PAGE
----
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@SyracuseU News Tips
Syracuse University faculty members are available for interview on a variety of timely topics. Our faculty members provide insight that moves the story forward, and information that shines a new light on important research of interest to your audience. Here’s what they’re saying today:
Hands Off Social Security
Within President Obama’s budget proposal lies plans to move tax revenue from the Social Security retirement fund to the Social Security disability fund, to help keep the program afloat. While this has renewed talk of the program’s future, Syracuse University Professor Eric Kingson is among those who believe the Social Security system should be left alone. Kingson is leading the charge to preserve a system that he says “remains America’s most important source of life, disability and retirement protections. Its benefits are modest, averaging only $13,000 a year. These benefits must not be cut, either for today’s or tomorrow’s beneficiaries. It is time to restore the American people’s faith in Social Security and in their government’s promise. It is time to strengthen, not cut, Social Security.” Kingson is the co-director of Social Security Works, and recently co-authored (along with Nancy Altman) “Social Security Works! Why Social Security Isn’t Going Broke and How Expanding It Will Help Us All.”
Keeping It Cool
Researchers at Syracuse University are investigating new ways of keeping computer chips cool. As processing speeds increase, so does the heat generated by the devices. Professor Shalabh Maroo and his team are looking at ways to cool these chips through liquid. Specifically, how to handle problems that come up when the liquid used to cool the chip starts to boil, actually reducing the ability of the chip to cool itself. “Theoretically, we can prevent boiling with use of novel nanotechnology, and achieve nanoscale evaporation, which can remove 10 times as much heat compared to boiling,” says Maroo. He and his team recently received a $500,000 grant to find ways to cool the next generation of mobile devices, which require cooling rates as much as 10 times greater than is currently possible.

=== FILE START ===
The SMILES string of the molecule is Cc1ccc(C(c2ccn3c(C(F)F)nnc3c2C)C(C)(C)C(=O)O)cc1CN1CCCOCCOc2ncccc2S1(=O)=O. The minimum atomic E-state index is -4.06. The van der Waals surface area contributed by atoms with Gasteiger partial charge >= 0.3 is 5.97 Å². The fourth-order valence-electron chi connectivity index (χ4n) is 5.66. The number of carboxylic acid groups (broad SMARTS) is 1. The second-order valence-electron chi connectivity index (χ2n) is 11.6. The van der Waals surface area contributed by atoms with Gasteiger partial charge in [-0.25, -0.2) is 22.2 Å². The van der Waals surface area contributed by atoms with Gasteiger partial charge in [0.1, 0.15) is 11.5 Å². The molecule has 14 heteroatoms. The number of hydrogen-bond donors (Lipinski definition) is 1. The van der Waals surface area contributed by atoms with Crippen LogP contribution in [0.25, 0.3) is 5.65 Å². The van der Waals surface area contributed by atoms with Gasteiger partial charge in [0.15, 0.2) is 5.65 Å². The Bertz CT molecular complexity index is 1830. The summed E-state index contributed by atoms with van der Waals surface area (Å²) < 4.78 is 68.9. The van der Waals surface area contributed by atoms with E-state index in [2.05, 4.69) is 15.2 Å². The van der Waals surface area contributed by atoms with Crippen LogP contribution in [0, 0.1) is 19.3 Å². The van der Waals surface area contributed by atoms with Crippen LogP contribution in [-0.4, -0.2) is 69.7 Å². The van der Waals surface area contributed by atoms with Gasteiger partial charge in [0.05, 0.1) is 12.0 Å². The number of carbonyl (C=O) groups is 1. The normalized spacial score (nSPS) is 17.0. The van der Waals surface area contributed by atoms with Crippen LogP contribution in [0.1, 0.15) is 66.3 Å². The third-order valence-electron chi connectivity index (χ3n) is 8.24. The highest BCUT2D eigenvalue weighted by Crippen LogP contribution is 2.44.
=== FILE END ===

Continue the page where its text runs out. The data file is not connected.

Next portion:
Putting an End to Sexual and Relationship Violence
While the spotlight is shining on college campuses nationwide regarding rape and sexual violence, a growing number of schools are taking a very public stand to combat the problem. On Friday, Feb. 13, the Syracuse University community will again organize and raise awareness about the global crisis of gender violence during the annual SU Rising: Stop Sexual and Relationship Violence event. This is the third consecutive year that Syracuse University has joined playwright and activist Eve Ensler’s “One Billion Rising” international call to action. The event will begin at 6 p.m. at Hendricks Chapel and is free and open to the public. You can also follow the conversation leading up to and during the event on Twitter at #SURising. “In the last few months, we have seen issues of sexual assault on college campuses suddenly gain a lot of attention and, legislated by the both the federal and state government, highlighted in the media and focused on at Syracuse University,” says Tula Goenka, associate professor in the Newhouse School and faculty advisor of Students Advocating for Sexual Safety and Empowerment (SASSE). “This makes it a critical time to continue to show our support for victims and survivors and fight against all forms of gender violence so that our own campus and the world around it can change for the better.”
Syracuse University faculty are available for interviews over the phone or via our Newhouse Studios via LTN. Please contact Keith Kobland at 315-443-9038/415-8095 or firstname.lastname@example.org.